And, finally, the system allows changing the difficulty of the exercise and enabling or disabling joints in the body. The system has been created to be useful for any patient. For example, if a patient has an immobilized arm, the system will always detect errors because of the checks. In this way, the system is able to work with threshold values of difficulty at any check step by modifying the body parts involved.

 

4. Evaluation

In this section we present the tests performed by a set of users throughout the different stages of the system's development.

The first tests were performed with five users without previous experience of the project, and they were focused on finding problems related to usability and functionality.

The second tests were performed by two experts in rehabilitation, and were based on finding out the level of usefulness of the application and fixing the errors found in the design of the different exercises. Below, we show the results obtained from these tests and the changes to be undertaken. Finally, we summarize the conclusions reached after the performance of the tests, highlighting the most important points extracted from both evaluations.

4.1. First evaluation

The set of the tests were performed on five users with different ages, two teenagers with a high level of knowledge in new technologies, an adult person with a medium level of knowledge in new technologies and two older people with inadequate or no knowledge of technology. None of them had previous experience in using the system.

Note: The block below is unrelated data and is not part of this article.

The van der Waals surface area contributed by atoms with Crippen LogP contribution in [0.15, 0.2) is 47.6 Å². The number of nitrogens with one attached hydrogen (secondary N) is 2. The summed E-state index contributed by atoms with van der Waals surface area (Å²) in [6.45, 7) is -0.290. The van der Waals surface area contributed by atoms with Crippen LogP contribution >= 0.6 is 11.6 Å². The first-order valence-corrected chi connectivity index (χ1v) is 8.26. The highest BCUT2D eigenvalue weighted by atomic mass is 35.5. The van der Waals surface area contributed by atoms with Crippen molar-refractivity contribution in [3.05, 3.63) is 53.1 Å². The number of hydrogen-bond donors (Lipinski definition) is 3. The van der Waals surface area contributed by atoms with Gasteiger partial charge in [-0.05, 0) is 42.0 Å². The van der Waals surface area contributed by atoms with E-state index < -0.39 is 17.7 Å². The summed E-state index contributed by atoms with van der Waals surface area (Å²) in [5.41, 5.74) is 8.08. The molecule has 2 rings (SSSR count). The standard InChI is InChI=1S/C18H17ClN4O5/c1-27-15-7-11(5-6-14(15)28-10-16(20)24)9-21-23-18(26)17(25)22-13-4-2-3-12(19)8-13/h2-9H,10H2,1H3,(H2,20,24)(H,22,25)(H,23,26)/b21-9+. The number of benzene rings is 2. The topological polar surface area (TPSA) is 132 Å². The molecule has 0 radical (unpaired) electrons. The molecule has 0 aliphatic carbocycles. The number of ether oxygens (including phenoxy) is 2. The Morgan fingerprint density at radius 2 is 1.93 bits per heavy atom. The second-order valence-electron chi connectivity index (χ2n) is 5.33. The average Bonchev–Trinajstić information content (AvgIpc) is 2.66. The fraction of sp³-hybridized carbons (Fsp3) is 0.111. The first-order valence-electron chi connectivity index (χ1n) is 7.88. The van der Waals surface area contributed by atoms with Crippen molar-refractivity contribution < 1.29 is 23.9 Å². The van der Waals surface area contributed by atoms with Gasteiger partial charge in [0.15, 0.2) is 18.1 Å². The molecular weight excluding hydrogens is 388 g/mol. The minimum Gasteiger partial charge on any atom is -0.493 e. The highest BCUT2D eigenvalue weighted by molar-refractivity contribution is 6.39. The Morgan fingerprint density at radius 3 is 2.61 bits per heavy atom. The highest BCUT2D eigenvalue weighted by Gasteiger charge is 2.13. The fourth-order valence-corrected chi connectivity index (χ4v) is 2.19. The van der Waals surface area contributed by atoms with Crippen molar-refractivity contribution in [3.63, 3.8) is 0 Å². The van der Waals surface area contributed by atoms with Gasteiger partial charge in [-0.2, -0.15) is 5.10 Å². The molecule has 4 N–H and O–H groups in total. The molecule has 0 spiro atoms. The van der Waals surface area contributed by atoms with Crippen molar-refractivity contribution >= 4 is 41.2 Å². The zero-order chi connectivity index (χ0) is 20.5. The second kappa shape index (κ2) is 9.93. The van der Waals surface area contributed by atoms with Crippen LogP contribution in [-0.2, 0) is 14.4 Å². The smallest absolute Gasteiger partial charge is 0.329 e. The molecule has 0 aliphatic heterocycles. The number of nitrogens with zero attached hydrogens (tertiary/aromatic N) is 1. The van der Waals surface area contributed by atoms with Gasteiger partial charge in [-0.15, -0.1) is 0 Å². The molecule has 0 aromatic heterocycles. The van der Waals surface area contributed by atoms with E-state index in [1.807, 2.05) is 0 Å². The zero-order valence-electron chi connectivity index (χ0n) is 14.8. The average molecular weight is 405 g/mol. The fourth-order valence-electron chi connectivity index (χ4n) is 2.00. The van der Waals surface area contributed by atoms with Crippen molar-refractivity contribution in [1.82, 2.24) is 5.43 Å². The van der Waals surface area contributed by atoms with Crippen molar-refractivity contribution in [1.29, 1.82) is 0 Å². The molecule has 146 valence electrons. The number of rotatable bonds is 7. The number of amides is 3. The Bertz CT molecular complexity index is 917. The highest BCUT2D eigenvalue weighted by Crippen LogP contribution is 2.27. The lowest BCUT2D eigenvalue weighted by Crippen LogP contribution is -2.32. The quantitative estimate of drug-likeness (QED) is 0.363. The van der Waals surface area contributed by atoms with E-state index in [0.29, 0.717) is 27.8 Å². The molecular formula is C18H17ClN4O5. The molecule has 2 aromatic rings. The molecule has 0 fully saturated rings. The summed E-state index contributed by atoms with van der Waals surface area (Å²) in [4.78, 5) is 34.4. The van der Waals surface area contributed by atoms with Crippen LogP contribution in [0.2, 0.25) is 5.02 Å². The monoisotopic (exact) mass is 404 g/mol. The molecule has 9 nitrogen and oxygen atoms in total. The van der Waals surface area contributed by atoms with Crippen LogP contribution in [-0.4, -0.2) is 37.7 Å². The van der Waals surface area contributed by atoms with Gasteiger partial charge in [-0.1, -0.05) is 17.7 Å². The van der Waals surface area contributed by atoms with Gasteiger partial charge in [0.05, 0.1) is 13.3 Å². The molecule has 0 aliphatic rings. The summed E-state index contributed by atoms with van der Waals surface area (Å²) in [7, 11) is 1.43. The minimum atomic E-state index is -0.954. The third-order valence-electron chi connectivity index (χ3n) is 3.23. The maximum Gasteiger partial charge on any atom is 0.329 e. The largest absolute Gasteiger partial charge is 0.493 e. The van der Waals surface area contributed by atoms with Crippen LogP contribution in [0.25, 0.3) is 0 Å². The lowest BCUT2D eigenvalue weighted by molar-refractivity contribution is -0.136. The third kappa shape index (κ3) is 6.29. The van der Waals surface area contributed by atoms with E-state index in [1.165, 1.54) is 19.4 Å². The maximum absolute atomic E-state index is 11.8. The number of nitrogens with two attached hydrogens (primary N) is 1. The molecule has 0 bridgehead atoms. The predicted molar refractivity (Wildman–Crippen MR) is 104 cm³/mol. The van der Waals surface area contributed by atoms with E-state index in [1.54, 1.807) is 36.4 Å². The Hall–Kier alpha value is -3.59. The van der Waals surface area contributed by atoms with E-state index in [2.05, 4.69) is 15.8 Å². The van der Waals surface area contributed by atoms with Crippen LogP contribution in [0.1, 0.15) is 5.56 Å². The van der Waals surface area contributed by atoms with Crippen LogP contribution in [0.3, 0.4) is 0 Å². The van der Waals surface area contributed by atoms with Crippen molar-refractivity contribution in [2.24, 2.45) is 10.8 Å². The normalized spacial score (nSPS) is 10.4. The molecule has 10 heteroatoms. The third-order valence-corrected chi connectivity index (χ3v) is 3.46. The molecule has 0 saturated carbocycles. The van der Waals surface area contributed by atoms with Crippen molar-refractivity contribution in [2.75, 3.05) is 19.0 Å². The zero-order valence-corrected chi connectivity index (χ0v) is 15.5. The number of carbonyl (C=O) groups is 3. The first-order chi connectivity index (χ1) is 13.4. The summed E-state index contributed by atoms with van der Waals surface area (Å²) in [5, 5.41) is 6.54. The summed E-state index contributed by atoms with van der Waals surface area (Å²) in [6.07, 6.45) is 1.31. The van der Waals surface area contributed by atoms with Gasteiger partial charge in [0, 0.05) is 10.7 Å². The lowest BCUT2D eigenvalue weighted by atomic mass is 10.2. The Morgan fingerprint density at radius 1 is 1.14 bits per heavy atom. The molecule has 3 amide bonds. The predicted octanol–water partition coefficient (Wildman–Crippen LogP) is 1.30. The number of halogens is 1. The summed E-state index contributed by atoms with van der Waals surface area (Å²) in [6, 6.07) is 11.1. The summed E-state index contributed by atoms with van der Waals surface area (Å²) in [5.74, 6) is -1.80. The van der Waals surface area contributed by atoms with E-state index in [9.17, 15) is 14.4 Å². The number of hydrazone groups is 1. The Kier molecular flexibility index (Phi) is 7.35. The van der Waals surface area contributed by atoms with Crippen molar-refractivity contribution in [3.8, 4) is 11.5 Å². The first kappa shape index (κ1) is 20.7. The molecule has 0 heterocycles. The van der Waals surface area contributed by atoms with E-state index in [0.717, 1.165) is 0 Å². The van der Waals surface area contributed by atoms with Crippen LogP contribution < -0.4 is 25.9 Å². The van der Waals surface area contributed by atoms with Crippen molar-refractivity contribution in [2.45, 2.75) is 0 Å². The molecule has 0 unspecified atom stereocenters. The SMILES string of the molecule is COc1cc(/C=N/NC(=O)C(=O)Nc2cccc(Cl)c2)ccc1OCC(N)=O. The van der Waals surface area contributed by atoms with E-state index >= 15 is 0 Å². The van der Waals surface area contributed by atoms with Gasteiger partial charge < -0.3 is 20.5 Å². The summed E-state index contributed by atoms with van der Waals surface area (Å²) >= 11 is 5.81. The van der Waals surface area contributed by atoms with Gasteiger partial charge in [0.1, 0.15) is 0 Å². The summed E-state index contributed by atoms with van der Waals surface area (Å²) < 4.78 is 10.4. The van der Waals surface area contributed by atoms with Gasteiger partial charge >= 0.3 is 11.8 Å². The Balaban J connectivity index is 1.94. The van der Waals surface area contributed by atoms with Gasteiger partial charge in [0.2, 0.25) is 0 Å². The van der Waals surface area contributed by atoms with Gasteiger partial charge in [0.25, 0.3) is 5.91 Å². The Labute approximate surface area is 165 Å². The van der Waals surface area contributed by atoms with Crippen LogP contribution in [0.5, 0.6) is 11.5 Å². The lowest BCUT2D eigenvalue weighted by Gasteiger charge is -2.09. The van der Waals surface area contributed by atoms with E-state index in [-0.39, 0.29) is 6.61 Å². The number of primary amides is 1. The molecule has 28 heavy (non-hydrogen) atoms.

The number of users selected to perform the test (five) is enough to discover 85% of the problems and pitfalls, according to the usability expert, Jakob Nielsen [6].

The tests were performed in a 7x4 meter room with a 24” screen as visualization device. A Kinect device was placed just below the screen, at a height of one meter above the ground.

In order to check whether the interface elements and the program functionality were intuitive enough, the users were not informed previously about how they should perform the rehabilitation exercises. They were just informed about the purpose of the exercise, and we analyzed the time they required to finish the exercise as well as the problems they had in performing the exercise.

If a user got stuck while performing the exercise, they were given some instructions to help them proceed. When they finished the first repetition of the exercise, they were required to identify each one of the user interface elements and the functionality they thought these elements had.

After gathering this information, both the functioning of the system and the user interface elements were explained to them. Once they knew how to perform the exercise, they were required to repeat it four more times, and they were given help if they had any difficulty.

Some changes were made to the system based on the feedback gathered from this evaluation. The most important ones were the following:

  • Modification of the color of the scales, so that just the wrong half of was highlighted in red instead of highlighting the whole.
  • Most of the commands included in the instruction box were rewritten to make them easier to understand.
  • A voice and audio system was implemented to support the performance of the exercise, in order to help patients that can hardly read the commands displayed on the screen.
  • The dummy guiding the exercise was modified to make it bigger and more intuitive.
  • The color tone of the bones corrector was modified to make it semi-transparent so as not to interfere with the exercise.